This week’s mountain profile focuses on the Squaw Valley Ski Resort, located in California, US near the north-western shores of Lake Tahoe. Over the last couple of weeks we looked at Squaws partner in crime, Alpine Meadows.
Squaw Valley is the larger and elder sibling of the two and opened in 1949 (Alpine Meadows 1961). It was put on the map when it hosted the 1960 Winter Olympics.
Squaws Mountain Stats
Today the slopes of Squaw are home to a sizeable 3,600 acres of terrain and a vertical drop of 870metres (2,850 ft).
|Squaw Valley Mountain Stats|
|Resort Elevation: 2,760m (9,050ft)|
|Vertical Drop: 870m (2,850ft)|
|Ride-able area: 3,600 acres|
|Annual Snowfall: 450” (11.43m)|
|No. of Lifts: 29 (24 chairlifts, 3 surface lifts, 2 magic carpets)|
|No. of trails: 170+|
|42 (25%) Beginner (Green)|
|77 (40%) Intermediate (Blue)|
|51 (35%) Advanced (Black Diamond)/Expert (Dbl Black Diamond)|
|No. of parks: 5 parks|
|Night Riding: Yes (sometimes)|
Freeriding and Trails
Squaw features 16 bowls, heaps of steeps, chutes, tree runs and 6 different peaks to choose from. And don’t worry there is also plenty for the beginner with over 40 green runs.
There are heaps of trails to choose from and cater to all levels of ability. No surprise given the 3,600 acres on offer.
Check out Squaw’s trail maps at the link below. Don’t forget to check out the backside too. If you click on the green circles, blue squares and black diamonds it gives you the name and status of that run.
Freestylers definitely aren’t left out at Squaw either.
There are 5 terrain parks and a 550 foot pipe to enjoy!
Belmont Park is a smaller park featuring small jumps and obstacles.
The Gold Coast Park has medium level features for the freestyle rider ready to take it to the next level.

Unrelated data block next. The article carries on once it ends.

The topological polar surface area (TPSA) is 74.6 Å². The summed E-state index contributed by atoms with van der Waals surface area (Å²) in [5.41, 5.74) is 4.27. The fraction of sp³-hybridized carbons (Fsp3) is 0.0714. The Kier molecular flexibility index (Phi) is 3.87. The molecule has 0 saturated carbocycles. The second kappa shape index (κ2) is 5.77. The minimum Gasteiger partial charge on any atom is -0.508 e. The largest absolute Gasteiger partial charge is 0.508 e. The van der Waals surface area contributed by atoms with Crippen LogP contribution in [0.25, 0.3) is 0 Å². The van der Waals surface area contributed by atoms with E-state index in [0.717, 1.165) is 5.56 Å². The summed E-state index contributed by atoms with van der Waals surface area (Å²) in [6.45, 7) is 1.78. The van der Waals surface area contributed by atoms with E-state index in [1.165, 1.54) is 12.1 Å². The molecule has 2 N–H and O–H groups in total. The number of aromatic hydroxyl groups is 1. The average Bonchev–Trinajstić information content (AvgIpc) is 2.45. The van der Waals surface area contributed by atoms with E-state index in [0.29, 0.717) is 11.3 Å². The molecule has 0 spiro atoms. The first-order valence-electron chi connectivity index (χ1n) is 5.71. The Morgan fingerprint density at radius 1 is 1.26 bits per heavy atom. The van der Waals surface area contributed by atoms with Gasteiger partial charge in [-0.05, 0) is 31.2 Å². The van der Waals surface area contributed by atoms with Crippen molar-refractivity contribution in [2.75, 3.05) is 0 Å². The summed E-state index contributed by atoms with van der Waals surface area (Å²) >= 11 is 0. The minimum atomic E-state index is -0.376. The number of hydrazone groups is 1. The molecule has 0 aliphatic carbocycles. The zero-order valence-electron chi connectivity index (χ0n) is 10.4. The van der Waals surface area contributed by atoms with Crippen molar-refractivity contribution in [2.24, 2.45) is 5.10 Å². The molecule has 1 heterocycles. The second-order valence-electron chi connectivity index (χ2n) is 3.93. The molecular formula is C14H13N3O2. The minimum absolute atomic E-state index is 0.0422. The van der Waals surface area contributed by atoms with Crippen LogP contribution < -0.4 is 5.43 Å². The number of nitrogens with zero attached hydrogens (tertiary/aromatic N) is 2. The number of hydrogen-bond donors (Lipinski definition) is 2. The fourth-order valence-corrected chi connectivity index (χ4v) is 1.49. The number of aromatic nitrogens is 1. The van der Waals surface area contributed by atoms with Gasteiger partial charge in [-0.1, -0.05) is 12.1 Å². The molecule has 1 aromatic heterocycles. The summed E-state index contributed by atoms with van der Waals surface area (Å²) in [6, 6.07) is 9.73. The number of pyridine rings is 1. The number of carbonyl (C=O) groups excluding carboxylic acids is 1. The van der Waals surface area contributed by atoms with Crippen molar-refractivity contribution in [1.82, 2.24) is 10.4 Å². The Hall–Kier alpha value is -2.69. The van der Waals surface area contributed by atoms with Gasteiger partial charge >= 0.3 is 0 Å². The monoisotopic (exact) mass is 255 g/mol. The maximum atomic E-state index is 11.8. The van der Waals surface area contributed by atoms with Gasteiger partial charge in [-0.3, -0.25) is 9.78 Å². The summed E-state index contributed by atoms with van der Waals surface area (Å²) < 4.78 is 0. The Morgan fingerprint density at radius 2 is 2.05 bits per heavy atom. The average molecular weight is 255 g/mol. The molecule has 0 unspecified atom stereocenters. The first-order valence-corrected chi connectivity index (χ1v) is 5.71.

At the time of writing only these two terrain parks were open and information on the others is limited. The other parks they have listed at Squaw are:
- SnoVentures Start Park (assumedly and entry level park)
- High Camp Start Park (also assumedly an entry level park)
- Mainline Park
All of the parks are conveniently located close together and can be accessed via the Gold Coast Express, Big Blue Express and Siberia Express and Belmont. The exception is the SnoVenture Start Park which is near the base in the SnoVenture beginners area.
More details on the features and status of the currently operating parks can be found at the link below.
There is some night riding on Squaw though it’s typically Saturday’s only.
Squaw’s night operations run on Saturdays during January, February & March in addition to December 27th to 30th (weather permitted of course).
The night sessions run from 3pm to 7pm (but this has finished for the 2014/2015 season).
Despite the limited opportunities for night riding they do boast the largest night riding area in the Tahoe region so if you do get the opportunity it should make for an epic night-riding experience.
Where to Stay and How to Get There
Check out the link below for details on places to stay near Squaw Valley and how to get there.
Squaw Valley Lodging – Where to Stay and How to Get There
Usual opening date
Squaw usually opens around mid to late November. The 2014/15 season was the exception in the last 5 years with a later start. Unfortunately this was the case for a lot of the west coast mountains this season). Thanks to their snowmaking facilities the season’s low snowfall is somewhat negated.
Past 5 years opening dates:
2010/2011 Season: November 20, 2010
2011/2012 Season: November 23, 2011
2012/2013 Season: November 16, 2012
2013/2014 Season: November 27, 2013
2014/2015 Season: December 12, 2014
Usual closing date
Squaw typically closes between late April and late May, based on the last 5 years.
Past 5 years closing dates:
2010/2011 Season: May 31, 2011 (plus 4th of July weekend)
2011/2012 Season: May 13, 2012
2012/2013 Season: April 26, 2013
2013/2014 Season: April 27, 2014
2014/2015 Season: Yet to close
Lifts run daily from 9am to 4pm – weather permitted.
Buying a lift ticket for Squaw also gives you access to Alpine Meadows (just a 15 minute drive away). So whilst the tickets aren’t the cheapest you’ll ever see, they do give you access to around 6,000 acres of terrain and over 270 runs!
Do you Have Squaw Valley Experience?
If you’ve ever been to Squaw it would be awesome to hear your experience of the mountain. Just leave a comment in the comments section below. All other questions and comments very welcome also.
Photo by Squaw Valley Lodge [CC BY 2.0], via Flikr
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